Chinese Medicine

An unbroken tradition going back to the 3rd century BC, it has continually adapted to ever-changing clinical conditions, sustained by research into all aspects of use, that continues today with modern medical diagnostic techniques and knowledge. 
Because of its clinical effectiveness, it has had a very great influence on medicine in the East and recently its popularity has grown rapidly in the West. It still forms the major part of healthcare in China, provided in state hospitals alongside western medicine. 


Chinese medicine includes all the oriental disciplines emerging from Southeast Asia, having their origins in China. Practitioners work within a tradition that may come from Japan, Vietnam, Taiwan or Korea. It is a complete medical system, capable of treating a very wide range of conditions. It includes herbal therapy, acupuncture, dietary therapy, and exercises in breathing and movement. (Tai Chi and Qi Gong) Several of these disciplines may be employed in the course of treatment. Chinese medicine is based on the concepts of Yin and Yang. The aim is to treat the many ways in which the Yin and Yang balance may be depleted or blocked. It places great emphasis on lifestyle, in order to prevent disease before it occurs and recognises that health is more than just the absence of disease and the importance of well-being and happiness.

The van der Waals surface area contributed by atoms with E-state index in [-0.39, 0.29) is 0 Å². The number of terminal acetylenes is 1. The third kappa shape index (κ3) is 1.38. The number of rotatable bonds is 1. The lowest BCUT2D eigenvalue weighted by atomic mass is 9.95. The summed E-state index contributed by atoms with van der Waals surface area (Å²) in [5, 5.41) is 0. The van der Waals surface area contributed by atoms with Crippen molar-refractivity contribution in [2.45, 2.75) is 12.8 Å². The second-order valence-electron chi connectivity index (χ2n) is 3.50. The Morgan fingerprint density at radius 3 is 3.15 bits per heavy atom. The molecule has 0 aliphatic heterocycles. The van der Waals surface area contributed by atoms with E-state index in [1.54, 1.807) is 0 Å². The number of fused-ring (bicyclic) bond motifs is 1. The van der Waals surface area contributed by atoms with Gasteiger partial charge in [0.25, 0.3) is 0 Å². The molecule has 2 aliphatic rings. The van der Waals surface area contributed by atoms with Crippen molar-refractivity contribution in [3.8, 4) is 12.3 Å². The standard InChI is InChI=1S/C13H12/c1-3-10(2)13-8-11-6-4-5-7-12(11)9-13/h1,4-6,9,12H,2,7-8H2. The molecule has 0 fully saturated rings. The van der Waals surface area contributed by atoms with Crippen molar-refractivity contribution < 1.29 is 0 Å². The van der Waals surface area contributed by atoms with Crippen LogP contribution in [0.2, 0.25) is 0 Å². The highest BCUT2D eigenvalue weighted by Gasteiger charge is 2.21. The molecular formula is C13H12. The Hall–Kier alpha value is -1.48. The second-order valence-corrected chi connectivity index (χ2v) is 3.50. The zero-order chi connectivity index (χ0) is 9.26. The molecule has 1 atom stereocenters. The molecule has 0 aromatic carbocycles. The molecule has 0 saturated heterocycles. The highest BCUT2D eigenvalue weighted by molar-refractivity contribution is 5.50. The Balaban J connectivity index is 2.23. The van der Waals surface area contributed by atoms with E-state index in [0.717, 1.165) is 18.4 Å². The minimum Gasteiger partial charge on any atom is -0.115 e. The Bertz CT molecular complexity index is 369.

Chinese medicine has been successful in treating: Skin disease, eczema, psoriasis, acne, rosacea, urticaria, gastro-intestinal disorders, including irritable bowel syndrome, chronic constipation, ulcerative colitis, gynaecological conditions including pre-menstrual syndrome and dysmenorrhoea, endometriosis, infertility, hepatitis and HIV. Also, promising results have been obtained for treatment of Hepatitis C and supportive treatment may be beneficial in the case of HIV, chronic fatigue syndromes, whether with a background of viral infection or in other situations, respiratory conditions, including asthma, bronchitis, and chronic coughs, allergic and perennial rhinitis and sinusitis, rheumatological conditions (e.g. osteoarthritis and rheumatoid arthritis), urinary conditions including chronic cystitis, diabetes and psychological problems (e.g. depression and anxiety) 


When prescribed correctly by a properly trained practitioner. Chinese herbal medicines are very safe.  Allergic reactions are rare and will cause no lasting damage, if treatment is stopped as soon as symptoms appear. 


Pharmaceutical medicines, based on an isolated active ingredient, are more likely to cause side effects, while herbal medicines seek to correct internal imbalances rather than to treat the symptoms alone.

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Read more about Oriental Medicine here.